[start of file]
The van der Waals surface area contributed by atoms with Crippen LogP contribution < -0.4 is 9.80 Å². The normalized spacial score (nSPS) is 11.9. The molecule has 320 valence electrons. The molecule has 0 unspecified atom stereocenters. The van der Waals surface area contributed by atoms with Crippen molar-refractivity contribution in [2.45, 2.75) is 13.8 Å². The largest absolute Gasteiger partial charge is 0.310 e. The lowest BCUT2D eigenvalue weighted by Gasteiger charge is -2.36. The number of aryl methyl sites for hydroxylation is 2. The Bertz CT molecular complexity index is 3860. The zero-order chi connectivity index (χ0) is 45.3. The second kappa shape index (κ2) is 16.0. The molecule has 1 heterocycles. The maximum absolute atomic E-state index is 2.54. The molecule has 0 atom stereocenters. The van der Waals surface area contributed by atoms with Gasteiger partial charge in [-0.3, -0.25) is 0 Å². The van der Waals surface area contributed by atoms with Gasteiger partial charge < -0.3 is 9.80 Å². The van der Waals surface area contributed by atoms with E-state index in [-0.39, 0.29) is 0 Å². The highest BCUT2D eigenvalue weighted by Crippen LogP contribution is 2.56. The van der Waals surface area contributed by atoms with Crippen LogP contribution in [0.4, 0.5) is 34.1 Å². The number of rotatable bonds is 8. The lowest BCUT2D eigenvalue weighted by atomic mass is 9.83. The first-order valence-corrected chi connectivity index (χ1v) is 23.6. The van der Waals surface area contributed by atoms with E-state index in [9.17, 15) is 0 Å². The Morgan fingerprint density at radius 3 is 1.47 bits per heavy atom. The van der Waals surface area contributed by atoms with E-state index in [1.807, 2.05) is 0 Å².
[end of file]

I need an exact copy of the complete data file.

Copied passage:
The van der Waals surface area contributed by atoms with Crippen LogP contribution < -0.4 is 9.80 Å². The normalized spacial score (nSPS) is 11.9. The molecule has 320 valence electrons. The molecule has 0 unspecified atom stereocenters. The van der Waals surface area contributed by atoms with Crippen molar-refractivity contribution in [2.45, 2.75) is 13.8 Å². The largest absolute Gasteiger partial charge is 0.310 e. The lowest BCUT2D eigenvalue weighted by Gasteiger charge is -2.36. The number of aryl methyl sites for hydroxylation is 2. The Bertz CT molecular complexity index is 3860. The zero-order chi connectivity index (χ0) is 45.3. The second kappa shape index (κ2) is 16.0. The molecule has 1 heterocycles. The maximum absolute atomic E-state index is 2.54. The molecule has 0 atom stereocenters. The van der Waals surface area contributed by atoms with Gasteiger partial charge in [-0.3, -0.25) is 0 Å². The van der Waals surface area contributed by atoms with Gasteiger partial charge < -0.3 is 9.80 Å². The van der Waals surface area contributed by atoms with E-state index in [-0.39, 0.29) is 0 Å². The highest BCUT2D eigenvalue weighted by Crippen LogP contribution is 2.56. The van der Waals surface area contributed by atoms with Crippen LogP contribution in [0.4, 0.5) is 34.1 Å². The number of rotatable bonds is 8. The lowest BCUT2D eigenvalue weighted by atomic mass is 9.83. The first-order valence-corrected chi connectivity index (χ1v) is 23.6. The van der Waals surface area contributed by atoms with E-state index in [9.17, 15) is 0 Å². The Morgan fingerprint density at radius 3 is 1.47 bits per heavy atom. The van der Waals surface area contributed by atoms with E-state index in [1.807, 2.05) is 0 Å².